Dr. Cathy Frank is an obstetrician in Ontario who is the defendant in a number of medical malpractice claims. The doctor adopted the unusual strategy of suing the lawyers who represented the plaintiffs who were suing Dr. Frank. The defendant doctor alleged that statements made by the plaintiff’s law firm in their statement of claim and on their website were defamatory.
Dr. Frank also claimed that she was the victim of malicious prosecution, that the plaintiffs’ lawyers were guilty of champerty and maintenance (a very old legal principle that prohibits plaintiffs from starting litigation with an improper motive), intentional interference with economic relations and intentional infliction of mental distress. Dr. Frank sought punitive damages from the plaintiffs’ lawyers.
Did you know that there are certain times when it is more dangerous to go to the hospital?
What’s the most dangerous time to go to the hospital?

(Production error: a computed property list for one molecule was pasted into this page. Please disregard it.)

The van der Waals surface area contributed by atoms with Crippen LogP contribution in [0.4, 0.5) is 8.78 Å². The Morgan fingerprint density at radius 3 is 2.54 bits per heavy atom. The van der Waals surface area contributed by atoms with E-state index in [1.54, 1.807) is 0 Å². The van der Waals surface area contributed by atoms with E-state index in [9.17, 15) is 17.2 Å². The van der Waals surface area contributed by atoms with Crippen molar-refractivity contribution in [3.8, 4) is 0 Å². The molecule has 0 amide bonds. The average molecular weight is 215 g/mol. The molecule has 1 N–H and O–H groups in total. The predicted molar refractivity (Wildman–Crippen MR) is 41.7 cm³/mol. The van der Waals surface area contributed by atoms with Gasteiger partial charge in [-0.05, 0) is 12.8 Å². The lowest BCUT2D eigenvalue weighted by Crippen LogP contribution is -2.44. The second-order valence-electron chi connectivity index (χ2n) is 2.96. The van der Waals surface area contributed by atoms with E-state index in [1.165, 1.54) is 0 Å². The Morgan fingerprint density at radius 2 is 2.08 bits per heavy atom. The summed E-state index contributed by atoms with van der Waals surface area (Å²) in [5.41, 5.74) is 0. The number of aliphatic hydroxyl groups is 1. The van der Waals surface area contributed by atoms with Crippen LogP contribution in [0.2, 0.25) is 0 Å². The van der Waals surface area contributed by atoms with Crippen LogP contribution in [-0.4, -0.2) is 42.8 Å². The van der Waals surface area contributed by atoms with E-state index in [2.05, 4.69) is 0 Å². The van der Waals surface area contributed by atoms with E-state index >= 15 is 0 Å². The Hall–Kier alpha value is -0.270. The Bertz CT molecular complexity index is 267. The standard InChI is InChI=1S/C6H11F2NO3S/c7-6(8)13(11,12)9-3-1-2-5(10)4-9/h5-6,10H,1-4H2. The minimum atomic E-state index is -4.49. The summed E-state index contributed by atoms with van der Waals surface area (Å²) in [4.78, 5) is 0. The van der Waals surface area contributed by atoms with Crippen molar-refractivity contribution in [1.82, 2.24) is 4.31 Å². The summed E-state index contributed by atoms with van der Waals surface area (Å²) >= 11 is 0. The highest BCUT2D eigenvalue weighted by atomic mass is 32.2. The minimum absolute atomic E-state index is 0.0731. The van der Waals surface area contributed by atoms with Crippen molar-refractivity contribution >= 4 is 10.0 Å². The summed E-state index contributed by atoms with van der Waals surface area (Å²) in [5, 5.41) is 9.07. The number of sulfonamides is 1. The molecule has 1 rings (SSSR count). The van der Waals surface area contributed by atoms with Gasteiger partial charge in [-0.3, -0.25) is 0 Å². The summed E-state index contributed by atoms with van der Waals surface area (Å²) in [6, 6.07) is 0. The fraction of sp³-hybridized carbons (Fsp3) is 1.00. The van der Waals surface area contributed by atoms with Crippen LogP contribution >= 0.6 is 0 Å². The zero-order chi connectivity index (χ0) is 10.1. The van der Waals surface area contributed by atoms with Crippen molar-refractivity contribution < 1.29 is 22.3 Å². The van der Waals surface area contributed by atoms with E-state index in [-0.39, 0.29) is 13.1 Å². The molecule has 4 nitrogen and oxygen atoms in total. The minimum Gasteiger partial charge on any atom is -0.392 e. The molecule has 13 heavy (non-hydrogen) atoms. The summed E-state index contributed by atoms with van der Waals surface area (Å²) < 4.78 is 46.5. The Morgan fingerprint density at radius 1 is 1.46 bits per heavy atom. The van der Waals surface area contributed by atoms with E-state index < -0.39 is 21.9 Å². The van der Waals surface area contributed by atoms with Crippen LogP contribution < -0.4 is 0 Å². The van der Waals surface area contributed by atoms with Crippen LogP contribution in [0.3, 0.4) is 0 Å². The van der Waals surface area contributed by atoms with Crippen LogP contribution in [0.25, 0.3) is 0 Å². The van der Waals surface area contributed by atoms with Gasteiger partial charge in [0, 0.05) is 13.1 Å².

As Canadians we are proud of our health care system. We expect hospitals, doctors and nurses to provide us with excellent care no matter when we are forced to go to the hospital. That’s not an unreasonable expectation.
The Canadian Medical Protective Association represents almost every doctor in Canada. The Association is a mutual defence fund that operates sort of like insurance. If a doctor is sued for malpractice, the CMPA will defend the claim and if the doctor is found liable for the plaintiff’s injuries, the CMPA will pay the compensation out of its $3 billion dollar reserve fund.
The CMPA also represents doctors in matters dealing with College of Surgeon and Physician complaints, disciplinary matters, criminal charges, and matters dealing with hospital privilege issues.
Are staffing demands putting patient safety at risk?
Last week the media reported two stories of interest to patient safety advocates.
The Province of Nova Scotia released statistics from its medical errors registry suggesting that, in the last six months, medical errors had caused almost thirty cases of serious injury or death in hospitals throughout Nova Scotia. If you are interested, you can read my article about the problems with Nova Scotia’s medical errors registry.